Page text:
About Shadai Gallery
Tokyo Polytechnic University is the most traditional and longest-established photographic institution in our country since 1923. Among other university establishments, Shadai Gallery was opened in 1975 as Japan’s pioneer facility and existence that exhibits, collects and researches both domestic and international photographs.
When talking about Shadai Gallery, it is inseparable with one of the leading Japanese photographers, Eikoh Hosoe, who was the founding director of the gallery. Hosoe, born in 1933 is known for his series such as “Ordeal by Roses” (1963) modeled by Japanese author Yukio Mishima, and “Kamaitachi” (1969) which documented Japanese choreographer Tatstumi Hijikata. Since young, hosoe’s style of shooting numerous human bodies as his portrait gave sensations throughout the world. In 1975, Hosoe, who was already a striking photographer at the time, acceded as a professor at Tokyo Polytechnic University. As one of the conditions as becoming part of photographic education, he suggested the installation of a gallery for the spread of the art.
Back in 1975, photographs were already exhibited and archived like any other art genre, such as paintings and sculptures at museums across the United States and Europe.
In Japan, however, such culture was not yet accustomed and there were no such public institutions that followed the manner. Hosoe made a point that the most effective way to express “ the wonderfulness of photography” and “the love and respect to photography,” is to make a gallery within an academic facility. With this strong will, Shadai Gallery welcomed its opening with the exhibition of “ Wynn Bullock” on May 20th, 1975.
Wynn Bullock (1902-1975), a famous American photographer participated in “The Family of Man” held at the Museum of Modern Art in New York in 1955 with his “Let There Be Light” (1954) used as the leadoff piece. The exhibition was to celebrate the museum’s 25th anniversary and it toured around more than 38 countries worldwide, allowing nine million people view the show. His exhibition at Shadai Gallery was his first solo show in Japan, and it became a big focus.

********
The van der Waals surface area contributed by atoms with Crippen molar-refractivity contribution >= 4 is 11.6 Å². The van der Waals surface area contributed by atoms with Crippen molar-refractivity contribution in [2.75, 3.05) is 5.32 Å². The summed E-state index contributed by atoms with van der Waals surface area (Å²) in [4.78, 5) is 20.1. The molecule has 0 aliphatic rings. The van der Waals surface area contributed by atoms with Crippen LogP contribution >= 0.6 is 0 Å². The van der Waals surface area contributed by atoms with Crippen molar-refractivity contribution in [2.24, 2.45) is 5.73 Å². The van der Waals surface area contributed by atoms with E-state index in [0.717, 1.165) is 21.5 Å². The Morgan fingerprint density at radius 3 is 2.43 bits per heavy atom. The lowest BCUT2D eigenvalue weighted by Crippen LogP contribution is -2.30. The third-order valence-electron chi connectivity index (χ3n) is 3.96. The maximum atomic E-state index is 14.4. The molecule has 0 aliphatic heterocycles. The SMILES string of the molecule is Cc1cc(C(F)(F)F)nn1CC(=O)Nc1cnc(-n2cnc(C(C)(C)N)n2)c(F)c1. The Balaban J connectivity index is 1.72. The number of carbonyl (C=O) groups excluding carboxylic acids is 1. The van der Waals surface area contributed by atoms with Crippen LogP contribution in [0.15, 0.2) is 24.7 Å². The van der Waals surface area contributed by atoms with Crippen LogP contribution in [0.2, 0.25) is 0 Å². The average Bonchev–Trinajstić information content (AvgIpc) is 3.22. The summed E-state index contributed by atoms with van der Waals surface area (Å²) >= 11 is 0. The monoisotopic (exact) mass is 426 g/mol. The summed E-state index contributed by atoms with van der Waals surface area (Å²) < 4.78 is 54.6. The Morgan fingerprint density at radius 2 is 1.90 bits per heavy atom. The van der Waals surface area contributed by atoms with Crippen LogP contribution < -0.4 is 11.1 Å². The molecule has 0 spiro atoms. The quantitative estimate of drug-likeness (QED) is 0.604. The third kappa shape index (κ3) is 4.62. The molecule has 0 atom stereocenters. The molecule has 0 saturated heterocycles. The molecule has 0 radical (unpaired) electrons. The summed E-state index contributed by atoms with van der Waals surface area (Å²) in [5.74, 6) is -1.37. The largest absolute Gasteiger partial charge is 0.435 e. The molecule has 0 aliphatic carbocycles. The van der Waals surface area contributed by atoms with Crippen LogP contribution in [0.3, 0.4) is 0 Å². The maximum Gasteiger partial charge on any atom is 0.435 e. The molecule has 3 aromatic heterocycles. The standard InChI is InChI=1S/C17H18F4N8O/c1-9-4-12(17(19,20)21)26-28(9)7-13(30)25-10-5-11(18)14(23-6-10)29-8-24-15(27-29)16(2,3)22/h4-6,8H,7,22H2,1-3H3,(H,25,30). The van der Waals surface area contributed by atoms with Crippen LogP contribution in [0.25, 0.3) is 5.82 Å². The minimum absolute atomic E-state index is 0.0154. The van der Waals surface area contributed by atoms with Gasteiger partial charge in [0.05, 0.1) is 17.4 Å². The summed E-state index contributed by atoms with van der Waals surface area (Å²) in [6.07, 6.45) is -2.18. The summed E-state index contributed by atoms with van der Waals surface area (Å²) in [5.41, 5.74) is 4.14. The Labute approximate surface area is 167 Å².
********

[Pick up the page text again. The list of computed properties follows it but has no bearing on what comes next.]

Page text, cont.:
Since then, Shadai Gallery has organized numerous solo exhibits of well-known foreign photographers and historically signified domestic photographers. During the exhibitions, the gallery often invites the artists for special workshops and talk shows involving students as well as general visitors.
When Shadai Gallery was opened, Tokyo Polytechnic University held its original name, Tokyo College of Photography (Tokyo Shashin Daigaku), which was called Sha-dai for short. Hence the name of the gallery came from this abbreviation but even after the school name changed to Tokyo Polytechnic University in 1977, the gallery name stuck to this day.
Shadai Gallery archives more than ten thousand photographs and as for an institution affiliated with an educational establishment, this number should be renowned to the world.
The gallery’s collection includes works from worldly known photographers such as William Henry Fox Talbot, Nadar, and Edward Weston as well as Ihei Kimura, Shomei Tomatsu and Ikko Narahara. Also among them, over twelve hundred important works of Ken Domon and a nine hundred early works of Daido Moriyama should be noted as an important part of the collection.
These collections are put to practical use for education and research daily, and are exhibited to the public for photography fans inside and outside of campus throughout the year.
Tanuma Takeyoshi "Children, The World of Innocence"
March5 - April 27
Tokyo Polytechnic University, Shadai Gallery
2-9-5 Honcho, Nakano-ku, Tokyo
10:00 - 20:00 / Admission Free